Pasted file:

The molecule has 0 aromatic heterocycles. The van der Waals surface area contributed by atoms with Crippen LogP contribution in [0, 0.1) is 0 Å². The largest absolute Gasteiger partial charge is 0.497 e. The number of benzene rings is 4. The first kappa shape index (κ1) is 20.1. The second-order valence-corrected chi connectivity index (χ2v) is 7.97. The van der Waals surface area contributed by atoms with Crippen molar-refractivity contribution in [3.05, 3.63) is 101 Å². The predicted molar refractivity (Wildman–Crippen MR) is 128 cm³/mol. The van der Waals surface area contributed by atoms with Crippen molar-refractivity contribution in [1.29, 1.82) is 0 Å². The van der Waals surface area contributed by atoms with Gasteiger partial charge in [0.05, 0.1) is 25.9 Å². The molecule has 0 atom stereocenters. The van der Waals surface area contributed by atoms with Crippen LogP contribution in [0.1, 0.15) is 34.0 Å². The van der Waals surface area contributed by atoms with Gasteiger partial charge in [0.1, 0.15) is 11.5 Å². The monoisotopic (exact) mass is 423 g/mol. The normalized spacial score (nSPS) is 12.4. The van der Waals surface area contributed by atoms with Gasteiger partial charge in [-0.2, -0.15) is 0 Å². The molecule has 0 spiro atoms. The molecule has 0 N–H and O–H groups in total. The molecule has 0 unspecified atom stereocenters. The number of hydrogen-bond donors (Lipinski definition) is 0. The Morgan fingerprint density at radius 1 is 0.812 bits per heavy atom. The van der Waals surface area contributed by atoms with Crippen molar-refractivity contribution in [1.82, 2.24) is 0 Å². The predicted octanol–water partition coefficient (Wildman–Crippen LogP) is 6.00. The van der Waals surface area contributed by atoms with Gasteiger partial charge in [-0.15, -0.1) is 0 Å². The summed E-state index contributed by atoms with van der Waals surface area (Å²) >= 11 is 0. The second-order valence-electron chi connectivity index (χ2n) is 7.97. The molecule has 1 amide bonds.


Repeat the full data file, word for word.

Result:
The molecule has 0 aromatic heterocycles. The van der Waals surface area contributed by atoms with Crippen LogP contribution in [0, 0.1) is 0 Å². The largest absolute Gasteiger partial charge is 0.497 e. The number of benzene rings is 4. The first kappa shape index (κ1) is 20.1. The second-order valence-corrected chi connectivity index (χ2v) is 7.97. The van der Waals surface area contributed by atoms with Crippen molar-refractivity contribution in [3.05, 3.63) is 101 Å². The predicted molar refractivity (Wildman–Crippen MR) is 128 cm³/mol. The van der Waals surface area contributed by atoms with Crippen molar-refractivity contribution in [1.29, 1.82) is 0 Å². The van der Waals surface area contributed by atoms with Gasteiger partial charge in [0.05, 0.1) is 25.9 Å². The molecule has 0 atom stereocenters. The van der Waals surface area contributed by atoms with Crippen LogP contribution in [0.1, 0.15) is 34.0 Å². The van der Waals surface area contributed by atoms with Gasteiger partial charge in [0.1, 0.15) is 11.5 Å². The monoisotopic (exact) mass is 423 g/mol. The normalized spacial score (nSPS) is 12.4. The van der Waals surface area contributed by atoms with Gasteiger partial charge in [-0.2, -0.15) is 0 Å². The molecule has 0 spiro atoms. The molecule has 0 N–H and O–H groups in total. The molecule has 0 unspecified atom stereocenters. The number of hydrogen-bond donors (Lipinski definition) is 0. The Morgan fingerprint density at radius 1 is 0.812 bits per heavy atom. The van der Waals surface area contributed by atoms with Crippen molar-refractivity contribution in [1.82, 2.24) is 0 Å². The predicted octanol–water partition coefficient (Wildman–Crippen LogP) is 6.00. The van der Waals surface area contributed by atoms with Gasteiger partial charge in [-0.15, -0.1) is 0 Å². The summed E-state index contributed by atoms with van der Waals surface area (Å²) >= 11 is 0. The second-order valence-electron chi connectivity index (χ2n) is 7.97. The molecule has 1 amide bonds.